THE announcement of the continuation and expansion of the Scottish bus pass scheme ("Bus pass scheme extended to carers of young disabled", The Herald, August 3) has been greeted with largely approving voices.

However, there are some dissenting voices among the operators, as they only receive 56.8 per cent of the adult single fare for each journey. This may sound generous enough, but when the proportion of passengers with passes is steadily rising, then operators are faced with little alternative but to raise fares. This can then lose them more passengers than they gain, as so many passengers are too poor to pay more.

So what signs are there of problems with the overall health of our bus services? Just in my region, First Bus has announced revised (or reduced) Livingston services from August 6, Falkirk services from August 20, then Stirling services from September 9. However the resulting changes in West Lothian have been so badly received by passengers, that Lothian Buses is starting competing services from August 19, partly to plug some of the gaps. So a new bus war ensues, as the private sector goes into another market failure, and the public sector has to regain the operation for it to continue.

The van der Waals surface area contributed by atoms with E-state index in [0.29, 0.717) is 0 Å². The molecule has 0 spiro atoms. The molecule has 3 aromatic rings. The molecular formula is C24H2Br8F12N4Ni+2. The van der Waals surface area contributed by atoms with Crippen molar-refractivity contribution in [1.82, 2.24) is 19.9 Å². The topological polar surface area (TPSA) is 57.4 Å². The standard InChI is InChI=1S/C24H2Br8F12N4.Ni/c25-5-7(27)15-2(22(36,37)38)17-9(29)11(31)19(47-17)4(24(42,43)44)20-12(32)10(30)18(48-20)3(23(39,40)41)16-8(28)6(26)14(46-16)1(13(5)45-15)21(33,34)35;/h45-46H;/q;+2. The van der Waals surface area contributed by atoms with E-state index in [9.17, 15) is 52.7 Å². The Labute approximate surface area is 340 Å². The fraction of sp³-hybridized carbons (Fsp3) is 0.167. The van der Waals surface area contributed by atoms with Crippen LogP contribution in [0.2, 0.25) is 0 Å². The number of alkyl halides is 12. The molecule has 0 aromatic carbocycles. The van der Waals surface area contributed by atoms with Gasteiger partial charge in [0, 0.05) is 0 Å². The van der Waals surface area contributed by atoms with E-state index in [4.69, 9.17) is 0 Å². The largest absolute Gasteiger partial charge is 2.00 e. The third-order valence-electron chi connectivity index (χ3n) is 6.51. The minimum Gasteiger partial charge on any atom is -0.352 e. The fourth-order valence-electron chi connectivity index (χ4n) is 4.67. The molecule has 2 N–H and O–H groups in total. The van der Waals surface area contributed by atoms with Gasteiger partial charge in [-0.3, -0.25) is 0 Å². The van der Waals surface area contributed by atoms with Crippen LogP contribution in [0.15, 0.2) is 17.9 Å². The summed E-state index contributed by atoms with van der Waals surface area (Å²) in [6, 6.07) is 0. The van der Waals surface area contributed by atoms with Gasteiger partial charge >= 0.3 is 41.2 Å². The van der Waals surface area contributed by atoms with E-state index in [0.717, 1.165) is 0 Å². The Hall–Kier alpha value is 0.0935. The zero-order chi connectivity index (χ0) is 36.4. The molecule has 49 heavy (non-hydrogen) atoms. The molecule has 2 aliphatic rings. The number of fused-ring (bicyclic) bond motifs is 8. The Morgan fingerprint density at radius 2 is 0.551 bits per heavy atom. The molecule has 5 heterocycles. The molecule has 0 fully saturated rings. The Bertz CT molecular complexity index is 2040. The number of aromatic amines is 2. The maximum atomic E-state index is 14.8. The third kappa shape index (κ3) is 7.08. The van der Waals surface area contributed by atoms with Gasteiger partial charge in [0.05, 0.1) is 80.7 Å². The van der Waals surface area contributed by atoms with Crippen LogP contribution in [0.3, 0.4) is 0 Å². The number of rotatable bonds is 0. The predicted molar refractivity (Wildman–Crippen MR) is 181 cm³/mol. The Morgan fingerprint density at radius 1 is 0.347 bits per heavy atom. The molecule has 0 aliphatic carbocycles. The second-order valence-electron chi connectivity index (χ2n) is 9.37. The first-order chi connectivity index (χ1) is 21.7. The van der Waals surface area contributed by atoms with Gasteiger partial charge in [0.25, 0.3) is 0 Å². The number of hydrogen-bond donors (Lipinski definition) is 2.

This, the "Lothian Buses solution" is not available outside of the former Lothian Region. Smaller operators seem to have little enthusiasm to start new services, as the level and certainty of profits just isn't there. So will the new Scottish Transport Bill, come quickly enough to prevent further loss of passengers? Frankly, I don't see where the funding is coming from, for councils to set up anything remotely like Lothian Buses, to compete with existing (even if declining) bus services.

Bus usage should not be declining, when car ownership levels are barely moving, and more people qualify for free bus travel. At the very least, reimbursement rates to operators for pass holders should be de-coupled from the commercial adult fares, if the Scottish Government continues to underfund the scheme.

Arthur Homan-Elsy,

55 Deanburn Road, Linlithgow.